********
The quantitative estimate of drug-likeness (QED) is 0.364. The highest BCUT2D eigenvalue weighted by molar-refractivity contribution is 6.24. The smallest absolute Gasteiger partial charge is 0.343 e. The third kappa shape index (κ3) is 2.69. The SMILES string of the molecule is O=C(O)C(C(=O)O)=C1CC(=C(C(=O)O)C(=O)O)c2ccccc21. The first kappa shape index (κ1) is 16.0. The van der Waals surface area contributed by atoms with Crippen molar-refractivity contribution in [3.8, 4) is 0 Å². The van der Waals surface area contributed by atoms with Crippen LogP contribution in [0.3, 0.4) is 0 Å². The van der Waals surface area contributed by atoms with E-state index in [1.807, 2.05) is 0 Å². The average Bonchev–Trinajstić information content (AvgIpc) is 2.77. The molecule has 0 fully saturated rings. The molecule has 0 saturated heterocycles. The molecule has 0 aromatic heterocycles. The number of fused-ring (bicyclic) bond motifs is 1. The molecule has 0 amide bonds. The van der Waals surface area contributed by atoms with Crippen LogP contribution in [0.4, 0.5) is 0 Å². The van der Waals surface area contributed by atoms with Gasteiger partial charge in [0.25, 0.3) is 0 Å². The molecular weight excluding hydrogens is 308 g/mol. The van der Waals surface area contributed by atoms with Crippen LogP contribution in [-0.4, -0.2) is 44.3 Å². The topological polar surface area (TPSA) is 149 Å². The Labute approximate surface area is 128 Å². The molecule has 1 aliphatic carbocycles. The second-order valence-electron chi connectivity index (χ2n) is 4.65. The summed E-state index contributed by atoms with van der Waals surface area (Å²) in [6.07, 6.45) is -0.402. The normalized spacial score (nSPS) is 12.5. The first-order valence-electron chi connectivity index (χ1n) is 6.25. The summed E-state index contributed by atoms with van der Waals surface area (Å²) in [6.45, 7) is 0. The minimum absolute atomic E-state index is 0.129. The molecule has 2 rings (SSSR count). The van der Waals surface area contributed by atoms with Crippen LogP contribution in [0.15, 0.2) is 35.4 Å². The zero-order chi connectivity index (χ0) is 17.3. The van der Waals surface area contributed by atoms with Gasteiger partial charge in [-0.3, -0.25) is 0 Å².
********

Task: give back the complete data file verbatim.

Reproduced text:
The quantitative estimate of drug-likeness (QED) is 0.364. The highest BCUT2D eigenvalue weighted by molar-refractivity contribution is 6.24. The smallest absolute Gasteiger partial charge is 0.343 e. The third kappa shape index (κ3) is 2.69. The SMILES string of the molecule is O=C(O)C(C(=O)O)=C1CC(=C(C(=O)O)C(=O)O)c2ccccc21. The first kappa shape index (κ1) is 16.0. The van der Waals surface area contributed by atoms with Crippen molar-refractivity contribution in [3.8, 4) is 0 Å². The van der Waals surface area contributed by atoms with Crippen LogP contribution in [0.3, 0.4) is 0 Å². The van der Waals surface area contributed by atoms with E-state index in [1.807, 2.05) is 0 Å². The average Bonchev–Trinajstić information content (AvgIpc) is 2.77. The molecule has 0 fully saturated rings. The molecule has 0 saturated heterocycles. The molecule has 0 aromatic heterocycles. The number of fused-ring (bicyclic) bond motifs is 1. The molecule has 0 amide bonds. The van der Waals surface area contributed by atoms with Crippen LogP contribution in [0.4, 0.5) is 0 Å². The van der Waals surface area contributed by atoms with Gasteiger partial charge in [0.25, 0.3) is 0 Å². The molecular weight excluding hydrogens is 308 g/mol. The van der Waals surface area contributed by atoms with Crippen LogP contribution in [-0.4, -0.2) is 44.3 Å². The topological polar surface area (TPSA) is 149 Å². The Labute approximate surface area is 128 Å². The molecule has 1 aliphatic carbocycles. The second-order valence-electron chi connectivity index (χ2n) is 4.65. The summed E-state index contributed by atoms with van der Waals surface area (Å²) in [6.07, 6.45) is -0.402. The normalized spacial score (nSPS) is 12.5. The first-order valence-electron chi connectivity index (χ1n) is 6.25. The summed E-state index contributed by atoms with van der Waals surface area (Å²) in [6.45, 7) is 0. The minimum absolute atomic E-state index is 0.129. The molecule has 2 rings (SSSR count). The van der Waals surface area contributed by atoms with Crippen LogP contribution in [0.15, 0.2) is 35.4 Å². The zero-order chi connectivity index (χ0) is 17.3. The van der Waals surface area contributed by atoms with Gasteiger partial charge in [-0.3, -0.25) is 0 Å².